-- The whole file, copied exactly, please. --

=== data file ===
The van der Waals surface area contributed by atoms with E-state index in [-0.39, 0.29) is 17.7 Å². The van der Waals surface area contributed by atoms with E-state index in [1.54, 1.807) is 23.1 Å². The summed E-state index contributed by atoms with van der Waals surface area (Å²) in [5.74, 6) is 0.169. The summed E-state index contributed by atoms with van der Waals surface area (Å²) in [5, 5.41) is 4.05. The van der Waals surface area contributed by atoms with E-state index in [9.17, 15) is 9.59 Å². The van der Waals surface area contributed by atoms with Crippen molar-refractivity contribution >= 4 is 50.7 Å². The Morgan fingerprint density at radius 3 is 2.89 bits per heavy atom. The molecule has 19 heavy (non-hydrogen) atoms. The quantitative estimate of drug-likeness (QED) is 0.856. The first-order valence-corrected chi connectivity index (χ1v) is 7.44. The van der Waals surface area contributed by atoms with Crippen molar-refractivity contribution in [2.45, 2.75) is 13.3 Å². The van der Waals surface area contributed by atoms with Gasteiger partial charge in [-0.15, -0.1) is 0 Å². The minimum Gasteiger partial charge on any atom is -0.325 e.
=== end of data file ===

The van der Waals surface area contributed by atoms with E-state index in [-0.39, 0.29) is 17.7 Å². The van der Waals surface area contributed by atoms with E-state index in [1.54, 1.807) is 23.1 Å². The summed E-state index contributed by atoms with van der Waals surface area (Å²) in [5.74, 6) is 0.169. The summed E-state index contributed by atoms with van der Waals surface area (Å²) in [5, 5.41) is 4.05. The van der Waals surface area contributed by atoms with E-state index in [9.17, 15) is 9.59 Å². The van der Waals surface area contributed by atoms with Crippen molar-refractivity contribution >= 4 is 50.7 Å². The Morgan fingerprint density at radius 3 is 2.89 bits per heavy atom. The molecule has 19 heavy (non-hydrogen) atoms. The quantitative estimate of drug-likeness (QED) is 0.856. The first-order valence-corrected chi connectivity index (χ1v) is 7.44. The van der Waals surface area contributed by atoms with Crippen molar-refractivity contribution in [2.45, 2.75) is 13.3 Å². The van der Waals surface area contributed by atoms with Gasteiger partial charge in [-0.15, -0.1) is 0 Å². The minimum Gasteiger partial charge on any atom is -0.325 e.